^^ Chromatid

Metaphase chromosome

▲ FIGURE 10-27 Microscopic appearance of typical metaphase chromosome. Each chromosome has replicated and comprises two chromatids, each containing one of two identical DNA molecules. The centromere, where the chromatids are attached, is required for their separation late in mitosis. Special telomere sequences at the ends function in preventing chromosome shortening.

DNA is organized into 22 pairs of homologous autosomes and two physically separate sex chromosomes. In contrast, the other species contains only three pairs of autosomes; one sex chromosome is physically separate, but the other is joined to the end of one autosome.

During Metaphase, Chromosomes Can Be Distinguished by Banding Patterns and Chromosome Painting

Certain dyes selectively stain some regions of metaphase chromosomes more intensely than other regions, producing characteristic banding patterns that are specific for individual chromosomes. Although the molecular basis for the regularity of chromosomal bands remains unknown, they serve as useful visible landmarks along the length of each chromosome and can help to distinguish chromosomes of similar size and shape.

G bands are produced when metaphase chromosomes are subjected briefly to mild heat or proteolysis and then stained with Giemsa reagent, a permanent DNA dye (Figure 10-28). G bands correspond to large regions of the human genome that have an unusually low G+C content. Treatment of chromosomes with a hot alkaline solution before staining with Giemsa reagent produces R bands in a pattern that is approximately the reverse of the G-band pattern. The dis-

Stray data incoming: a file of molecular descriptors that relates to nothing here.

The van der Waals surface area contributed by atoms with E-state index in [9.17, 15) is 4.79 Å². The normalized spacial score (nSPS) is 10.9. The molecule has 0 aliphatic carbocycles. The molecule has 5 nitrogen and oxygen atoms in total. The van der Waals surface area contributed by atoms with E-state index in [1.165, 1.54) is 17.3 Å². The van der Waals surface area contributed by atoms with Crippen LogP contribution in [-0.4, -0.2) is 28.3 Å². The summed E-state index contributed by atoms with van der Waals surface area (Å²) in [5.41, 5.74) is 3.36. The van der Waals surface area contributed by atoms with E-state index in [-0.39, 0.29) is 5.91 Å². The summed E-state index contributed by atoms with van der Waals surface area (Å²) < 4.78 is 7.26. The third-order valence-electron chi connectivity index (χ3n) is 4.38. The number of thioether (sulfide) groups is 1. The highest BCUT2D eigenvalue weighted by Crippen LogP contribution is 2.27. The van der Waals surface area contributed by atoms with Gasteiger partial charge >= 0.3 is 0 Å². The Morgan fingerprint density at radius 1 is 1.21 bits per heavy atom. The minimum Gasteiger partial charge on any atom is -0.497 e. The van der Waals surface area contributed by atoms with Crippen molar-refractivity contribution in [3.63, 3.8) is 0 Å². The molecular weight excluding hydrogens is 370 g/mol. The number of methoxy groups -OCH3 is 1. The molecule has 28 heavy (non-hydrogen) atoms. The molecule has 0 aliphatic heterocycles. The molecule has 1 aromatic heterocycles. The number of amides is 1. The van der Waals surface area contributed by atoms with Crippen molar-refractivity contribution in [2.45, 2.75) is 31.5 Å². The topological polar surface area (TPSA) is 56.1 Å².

tinctiveness of these banding patterns permits cytologists to identify specific parts of a chromosome and to locate the sites of chromosomal breaks and translocations (Figure 10-29a). In addition, cloned DNA probes that have hybridized to specific sequences in the chromosomes can be located in particular bands.

A recently developed method for visualizing each of the human chromosomes in distinct, bright colors, called chromosome painting, greatly simplifies differentiating chromosomes of similar size and shape. This technique, a variation of fluorescence in situ hybridization, makes use of probes specific for sites scattered along the length of each chromosome. The probes are labeled with one of two dyes that fluoresce at different wavelengths. Probes specific for each chromosome are labeled with a predetermined fraction of each of the two dyes. After the probes are hybridized to chromosomes and the excess removed, the sample is observed with a fluorescent microscope in which a detector determines the fraction of each dye present at each fluorescing position in the microscopic field. This information is conveyed to a computer, and a special program assigns a false color image to each type of chromosome. A related technique called multicolor FISH can detect chromosomal translocations (Figure 10-29b). The much more detailed analysis possible with this technique permits detection of chromosomal translocations that banding analysis does not reveal.

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